Supported objects
Ricoh ProcessDirector supports the use of symbol formulas only to set the values of job properties. You cannot use symbol formulas to set property values for any other object type, such as an input device or a printer. The symbol formula that Ricoh ProcessDirector evaluates to set the value can be another job property, a primary server property, or a method call, such as: ${Job.InputFile}, ${Printer.Model}, and ${getControlFileName()}. However, a given symbol formula cannot contain both a job property and a system property or a method call at the same time.
  • Changing the value of a system property might affect many symbol formulas for job properties. Because Ricoh ProcessDirector updates all the symbol formulas at once, the operation can take a long time to complete.
Excluded properties
Ricoh ProcessDirector does not support setting the value of the Job.Class property with a symbol formula.
Appearance in the Ricoh ProcessDirector user interface
You can specify symbol formulas in workflows and in step templates through the Administration page of the Ricoh ProcessDirector interface.

When viewing the property notebooks for these objects, symbol formulas always display in their formula format, such as ${Job.InputFile} as the value for the Job name property. In the properties notebook for a job that uses a workflow with steps that specify symbol formulas, the affected job properties display their evaluated values from the formulas. For example, the value of the Job name property is the actual name of the input file, such as reports.pdf.

Multiple levels of formulas
The evaluation of formulas can extend to a group of related formulas. For example:
  • Job.Name=${Job.Description}
  • Job.Description=${Job.CustomerName}
  • Job.CustomerName=${Job.Locations}
In this case, when the Job.Locations job property has a value, Ricoh ProcessDirector sets the value of the Job.CustomerName property. This, in turn, lets Ricoh ProcessDirector set the value of the Job.Description property, and then set the value of the Job.Name property.
Circular formulas
A circular formula is one in which a property receives a value from a symbol formula, and then is used to provide a value for another related property. For example:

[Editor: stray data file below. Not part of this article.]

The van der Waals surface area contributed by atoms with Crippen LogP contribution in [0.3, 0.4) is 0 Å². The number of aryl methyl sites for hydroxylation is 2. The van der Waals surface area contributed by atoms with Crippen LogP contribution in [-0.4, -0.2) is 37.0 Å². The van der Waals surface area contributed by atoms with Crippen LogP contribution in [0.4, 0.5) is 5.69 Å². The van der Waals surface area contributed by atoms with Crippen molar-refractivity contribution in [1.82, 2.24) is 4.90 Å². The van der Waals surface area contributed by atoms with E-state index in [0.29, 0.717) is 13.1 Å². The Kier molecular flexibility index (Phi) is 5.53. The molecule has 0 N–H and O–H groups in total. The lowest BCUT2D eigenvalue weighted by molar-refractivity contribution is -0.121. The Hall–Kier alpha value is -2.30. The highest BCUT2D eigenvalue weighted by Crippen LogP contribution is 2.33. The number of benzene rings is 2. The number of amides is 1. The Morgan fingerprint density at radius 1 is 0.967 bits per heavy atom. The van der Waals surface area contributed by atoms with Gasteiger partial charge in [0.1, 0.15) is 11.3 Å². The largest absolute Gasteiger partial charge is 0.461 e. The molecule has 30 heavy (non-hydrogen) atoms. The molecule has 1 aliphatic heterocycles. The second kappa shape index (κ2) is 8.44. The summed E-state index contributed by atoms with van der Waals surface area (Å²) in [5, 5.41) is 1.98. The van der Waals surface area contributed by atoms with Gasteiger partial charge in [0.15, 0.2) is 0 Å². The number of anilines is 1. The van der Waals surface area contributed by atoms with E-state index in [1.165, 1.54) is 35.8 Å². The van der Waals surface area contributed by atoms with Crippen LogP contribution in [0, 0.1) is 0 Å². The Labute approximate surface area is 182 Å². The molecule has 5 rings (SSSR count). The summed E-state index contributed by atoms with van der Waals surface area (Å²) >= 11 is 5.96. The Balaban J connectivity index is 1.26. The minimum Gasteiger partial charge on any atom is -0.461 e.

• Job.Name=${Job.Description}
  • Job.Description=${Job.CustomerName}
  • Job.CustomerName=${Job.Name}

Ricoh ProcessDirector does not support this usage and issues an error message.

Maximum depth for multiple levels of formulas
In the multiple levels of formulas example, the formula depth is three. Ricoh ProcessDirector supports a depth of up to 99 related formulas. It issues an error message if it encounters a formula depth that is greater than 99.
Use of positional properties in symbol formulas to set values for non-positional job properties
Positional properties are properties than can appear in multiple phases and steps and that might have different values in each place. For example, an administrator could configure a workflow so that the Valid return codes job property on the RunExternalProgram step appears in multiple phases and steps in the workflow and has a different value each time. The phase and step names are the names of sections on the job property notebook with the individual property names and values for each instance shown in its own section. Ricoh ProcessDirector does not let you use positional properties in symbol formulas that set values for non-positional properties because there is no mechanism to specify which occurrence of the positional property to use.
Use of positional properties in symbol formulas to set values for other positional job properties
Positional properties can use symbol formulas that specify other positional properties. Ricoh ProcessDirector looks for the value of the positional property that it evaluates in the symbol formula in the same phase and step that the requesting positional property specifies.
Precedence of property values set by symbol formulas
When multiple methods that specify a value for the same property exist, Ricoh ProcessDirector always uses the value that the symbol formula specifies. When a symbol formula exists for a property value, Ricoh ProcessDirector does this:
  • Discards any value specified in a control file.

    For example, assume that the workflow specifies ${Job.InputFile} as the value of the Job name property and a control file, such as C:\aiw\aiw1\control_files\rules\ receive_lpd_pdf_jobtype.cfg, specifies: DEFINE ${Job.Name} AS "${ORIGHOST}".

    Ricoh ProcessDirector sets the value of the Job name property to the name of the input file for the job, not to the value that the ORIGHOST parameter for the job specifies.

  • Discards any explicitly specified value in the job properties notebook for a job property that the workflow defaults with a symbol formula. You must delete the symbol formula from the workflow and process the job again to use an explicitly specified value.
Validation of symbol formulas
Ricoh ProcessDirector validates the syntax and the content of the symbol formula and issues messages for error conditions. For example, both of these would result in errors: Job.Description=${Job.CustomerName and Job.Description=${Job.XYZ} The first example is a syntax error with no closing brace and the second example is an unknown job property name.